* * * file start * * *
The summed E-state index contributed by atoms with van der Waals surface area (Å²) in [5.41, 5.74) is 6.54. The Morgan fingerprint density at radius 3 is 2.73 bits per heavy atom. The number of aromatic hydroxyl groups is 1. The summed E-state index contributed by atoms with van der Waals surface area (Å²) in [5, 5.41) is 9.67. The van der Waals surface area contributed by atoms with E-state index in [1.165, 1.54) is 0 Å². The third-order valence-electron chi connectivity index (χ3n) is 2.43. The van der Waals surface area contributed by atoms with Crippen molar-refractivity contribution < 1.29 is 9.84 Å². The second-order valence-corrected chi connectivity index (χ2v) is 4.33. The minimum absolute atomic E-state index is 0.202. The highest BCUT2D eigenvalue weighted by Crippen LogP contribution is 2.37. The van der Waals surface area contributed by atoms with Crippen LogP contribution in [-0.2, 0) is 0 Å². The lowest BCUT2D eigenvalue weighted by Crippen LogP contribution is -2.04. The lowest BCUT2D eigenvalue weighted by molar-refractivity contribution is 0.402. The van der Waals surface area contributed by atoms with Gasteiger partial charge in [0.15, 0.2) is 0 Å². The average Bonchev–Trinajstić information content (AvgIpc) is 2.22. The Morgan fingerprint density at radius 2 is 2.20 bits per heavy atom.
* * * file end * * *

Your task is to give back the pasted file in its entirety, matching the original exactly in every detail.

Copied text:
The summed E-state index contributed by atoms with van der Waals surface area (Å²) in [5.41, 5.74) is 6.54. The Morgan fingerprint density at radius 3 is 2.73 bits per heavy atom. The number of aromatic hydroxyl groups is 1. The summed E-state index contributed by atoms with van der Waals surface area (Å²) in [5, 5.41) is 9.67. The van der Waals surface area contributed by atoms with E-state index in [1.165, 1.54) is 0 Å². The third-order valence-electron chi connectivity index (χ3n) is 2.43. The van der Waals surface area contributed by atoms with Crippen molar-refractivity contribution < 1.29 is 9.84 Å². The second-order valence-corrected chi connectivity index (χ2v) is 4.33. The minimum absolute atomic E-state index is 0.202. The highest BCUT2D eigenvalue weighted by Crippen LogP contribution is 2.37. The van der Waals surface area contributed by atoms with Crippen LogP contribution in [-0.2, 0) is 0 Å². The lowest BCUT2D eigenvalue weighted by Crippen LogP contribution is -2.04. The lowest BCUT2D eigenvalue weighted by molar-refractivity contribution is 0.402. The van der Waals surface area contributed by atoms with Gasteiger partial charge in [0.15, 0.2) is 0 Å². The average Bonchev–Trinajstić information content (AvgIpc) is 2.22. The Morgan fingerprint density at radius 2 is 2.20 bits per heavy atom.